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Jewess » Non-Jewess Art Interview

Non-Jewess Art Interview


by Rebecca Honig Friedman

Check out my interview with Iconia’s Menachem Wecker on the concept of “evil art.” It’s on The Docent, the resident blog of The Jewish Channel (TJC), which for those who don’t know is where I spend my non-blogging working hours (though sometimes I blog there, too). Here’s a bit of what Menachem has to say about people who do bad things but make good art:

I think we need to be open to the possibility that art might be the last shred of goodness and creativity that remains in some very destructive people.
Human sacrifices happened on very beautifully made altars. They were simultaneously awful and evil and beautiful. This shouldn’t scare us, and we shouldn’t worry about humanizing evil. I think evil is not to be pushed away as Other.
Art lets us see that very often people who are destructive also create sometimes, and rather than seeing that as a liability of creativity, or as evil creations, we should see it, at least sometimes, as a struggle within that person.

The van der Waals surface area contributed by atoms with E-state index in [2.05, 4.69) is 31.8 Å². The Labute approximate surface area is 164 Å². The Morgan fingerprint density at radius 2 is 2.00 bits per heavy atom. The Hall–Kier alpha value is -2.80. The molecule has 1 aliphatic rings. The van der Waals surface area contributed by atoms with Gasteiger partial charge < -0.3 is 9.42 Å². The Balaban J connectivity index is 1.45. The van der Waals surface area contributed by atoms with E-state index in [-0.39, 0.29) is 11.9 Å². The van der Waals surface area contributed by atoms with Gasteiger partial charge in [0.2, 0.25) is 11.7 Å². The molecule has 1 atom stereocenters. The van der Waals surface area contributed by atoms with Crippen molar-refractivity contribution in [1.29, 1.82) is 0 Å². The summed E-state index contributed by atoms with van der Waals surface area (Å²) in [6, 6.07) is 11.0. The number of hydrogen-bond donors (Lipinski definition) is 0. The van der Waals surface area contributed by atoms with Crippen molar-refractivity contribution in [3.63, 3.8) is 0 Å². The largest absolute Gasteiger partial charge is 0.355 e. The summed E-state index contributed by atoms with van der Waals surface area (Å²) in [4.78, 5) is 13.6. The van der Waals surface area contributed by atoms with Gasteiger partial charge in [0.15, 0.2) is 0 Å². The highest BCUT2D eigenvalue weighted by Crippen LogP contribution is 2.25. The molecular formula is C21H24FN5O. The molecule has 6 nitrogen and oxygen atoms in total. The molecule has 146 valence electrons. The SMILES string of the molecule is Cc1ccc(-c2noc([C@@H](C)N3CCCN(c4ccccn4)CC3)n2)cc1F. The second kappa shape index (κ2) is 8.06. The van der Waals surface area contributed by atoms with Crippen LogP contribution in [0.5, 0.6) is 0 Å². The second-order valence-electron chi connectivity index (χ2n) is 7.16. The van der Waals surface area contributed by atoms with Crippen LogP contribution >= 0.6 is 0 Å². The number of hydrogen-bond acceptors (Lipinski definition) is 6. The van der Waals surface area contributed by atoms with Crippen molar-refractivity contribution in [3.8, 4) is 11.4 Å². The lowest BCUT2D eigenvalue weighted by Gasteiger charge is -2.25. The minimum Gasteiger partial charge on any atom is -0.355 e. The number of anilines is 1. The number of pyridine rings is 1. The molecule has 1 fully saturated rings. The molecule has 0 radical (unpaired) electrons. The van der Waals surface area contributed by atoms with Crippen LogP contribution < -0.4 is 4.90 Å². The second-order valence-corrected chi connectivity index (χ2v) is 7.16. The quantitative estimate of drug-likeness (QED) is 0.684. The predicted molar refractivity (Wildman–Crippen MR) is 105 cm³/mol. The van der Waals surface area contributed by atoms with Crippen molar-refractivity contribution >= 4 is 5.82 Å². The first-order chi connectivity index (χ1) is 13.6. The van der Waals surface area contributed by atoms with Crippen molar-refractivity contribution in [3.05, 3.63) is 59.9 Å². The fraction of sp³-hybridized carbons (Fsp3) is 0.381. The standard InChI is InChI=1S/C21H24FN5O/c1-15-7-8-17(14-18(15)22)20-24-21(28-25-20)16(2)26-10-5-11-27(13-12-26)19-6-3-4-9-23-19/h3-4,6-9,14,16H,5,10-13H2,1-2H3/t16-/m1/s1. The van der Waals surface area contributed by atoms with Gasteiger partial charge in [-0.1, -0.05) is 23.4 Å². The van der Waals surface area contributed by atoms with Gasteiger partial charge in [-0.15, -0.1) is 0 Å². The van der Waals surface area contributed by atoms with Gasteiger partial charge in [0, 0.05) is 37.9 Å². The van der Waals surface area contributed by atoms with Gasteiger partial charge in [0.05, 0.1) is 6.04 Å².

Check out the other posts on The Docent for discussion about and insight into cultural and political topics relevant to TJC’s programming.

8 Responses to “Non-Jewess Art Interview”

  1. I think his final thought is borderline evil in itself: “…and we shouldn’t worry about humanizing evil. I think evil is not to be pushed away as Other.” But Evil is the Absolute Other, the Great Dehumanizer and if perpetrated as art, it may allow the Evil One to feel good about what he/she is doing. The next step is, if one feels good, one thinks then that he/she is doing good and “good” needs to be mutiplied. And then, an act of art or a cultural presentation, is translated from the canvas, the stage, the page into the real world and some people will view a body hanging from a rope as an artistic episode.